Slurring at Bottom

The endless fiddling with ink or packing, letterspacing, or tiny bits of gunk on the surface of a handmade sheet of paper; the weary acceptance of a never-quite-perfect printed page; the extreme emphasis on labor that ideally should be meditative but too often isn’t: these are the demands we place on ourselves as we practice the art/craft of fine printing. Slurring at bottom began as my personal search for a way out of that, using the same means—those labor-intensive activities done by hand—but mixed with a new approach, to express my protest and gather possible remedies. The raw material was literally my past mistakes—sheets rejected from previous editions, work-up sheets, etc—which were then transformed into new surfaces onto which other artists could play, or new text could be printed. One sheet from each of the ten invited artists is in every copy of the book; techniques used include collage, drawing, fireworks, painting, photography, printmaking, and sewing. The accompanying texts were mostly excerpts from previously published writing, and included authors such as John Cage, Bern Porter, and Basho, and subjects such as friendship quilts, Dada art, and the Japanese game of renga. Chance, randomness, and the relinquishing of control were wholeheartedly embraced, as was the opportunity to collaborate with the young Emily K. Larned. Our final delight was in hand-selecting the collation of each copy (or rather, the middle four signatures of a six-signature binding), so that no two copies are alike in either sequence or in pages from the artists (because they, too, varied within the “edition”). Out of print.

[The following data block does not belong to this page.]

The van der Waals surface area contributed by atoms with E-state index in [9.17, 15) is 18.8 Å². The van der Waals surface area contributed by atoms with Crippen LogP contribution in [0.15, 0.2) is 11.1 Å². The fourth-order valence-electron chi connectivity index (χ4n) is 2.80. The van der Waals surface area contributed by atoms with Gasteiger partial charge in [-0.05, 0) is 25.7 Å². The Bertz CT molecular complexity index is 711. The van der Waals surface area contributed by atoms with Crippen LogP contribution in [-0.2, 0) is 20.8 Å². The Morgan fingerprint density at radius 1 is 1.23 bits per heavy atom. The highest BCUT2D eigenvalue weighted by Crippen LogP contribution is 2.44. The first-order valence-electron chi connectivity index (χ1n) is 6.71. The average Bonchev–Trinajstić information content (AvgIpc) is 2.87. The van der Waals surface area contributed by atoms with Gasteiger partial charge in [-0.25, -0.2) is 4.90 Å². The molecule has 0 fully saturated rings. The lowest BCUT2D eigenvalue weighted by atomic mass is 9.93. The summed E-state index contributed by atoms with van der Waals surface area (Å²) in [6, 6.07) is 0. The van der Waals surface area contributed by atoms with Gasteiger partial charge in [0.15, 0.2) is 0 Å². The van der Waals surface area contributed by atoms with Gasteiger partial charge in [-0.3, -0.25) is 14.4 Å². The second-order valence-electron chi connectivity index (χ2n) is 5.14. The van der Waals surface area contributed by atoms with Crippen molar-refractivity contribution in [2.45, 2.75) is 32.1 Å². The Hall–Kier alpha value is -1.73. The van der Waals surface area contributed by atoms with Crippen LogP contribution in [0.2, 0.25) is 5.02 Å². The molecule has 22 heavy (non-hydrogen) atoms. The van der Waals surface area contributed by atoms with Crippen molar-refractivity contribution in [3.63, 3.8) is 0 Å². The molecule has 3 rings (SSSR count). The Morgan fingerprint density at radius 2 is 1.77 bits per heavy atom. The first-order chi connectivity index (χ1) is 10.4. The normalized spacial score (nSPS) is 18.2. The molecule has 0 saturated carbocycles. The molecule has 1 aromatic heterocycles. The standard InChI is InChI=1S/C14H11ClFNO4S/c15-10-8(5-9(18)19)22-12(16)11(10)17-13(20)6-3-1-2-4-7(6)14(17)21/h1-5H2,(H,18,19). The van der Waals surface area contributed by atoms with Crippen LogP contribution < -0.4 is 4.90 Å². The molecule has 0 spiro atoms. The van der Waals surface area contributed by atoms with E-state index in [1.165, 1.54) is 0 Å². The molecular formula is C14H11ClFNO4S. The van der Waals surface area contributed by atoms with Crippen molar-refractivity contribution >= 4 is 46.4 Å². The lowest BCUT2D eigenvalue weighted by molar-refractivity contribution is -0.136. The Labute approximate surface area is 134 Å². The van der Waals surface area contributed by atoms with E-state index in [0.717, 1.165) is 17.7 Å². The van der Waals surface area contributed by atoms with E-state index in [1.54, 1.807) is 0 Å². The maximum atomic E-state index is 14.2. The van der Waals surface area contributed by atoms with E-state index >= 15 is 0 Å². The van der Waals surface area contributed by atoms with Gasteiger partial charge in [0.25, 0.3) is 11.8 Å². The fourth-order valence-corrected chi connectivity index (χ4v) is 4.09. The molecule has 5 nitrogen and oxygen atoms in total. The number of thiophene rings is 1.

6.75 x 5.5 inches; 80 pages; edition of 60 [2001]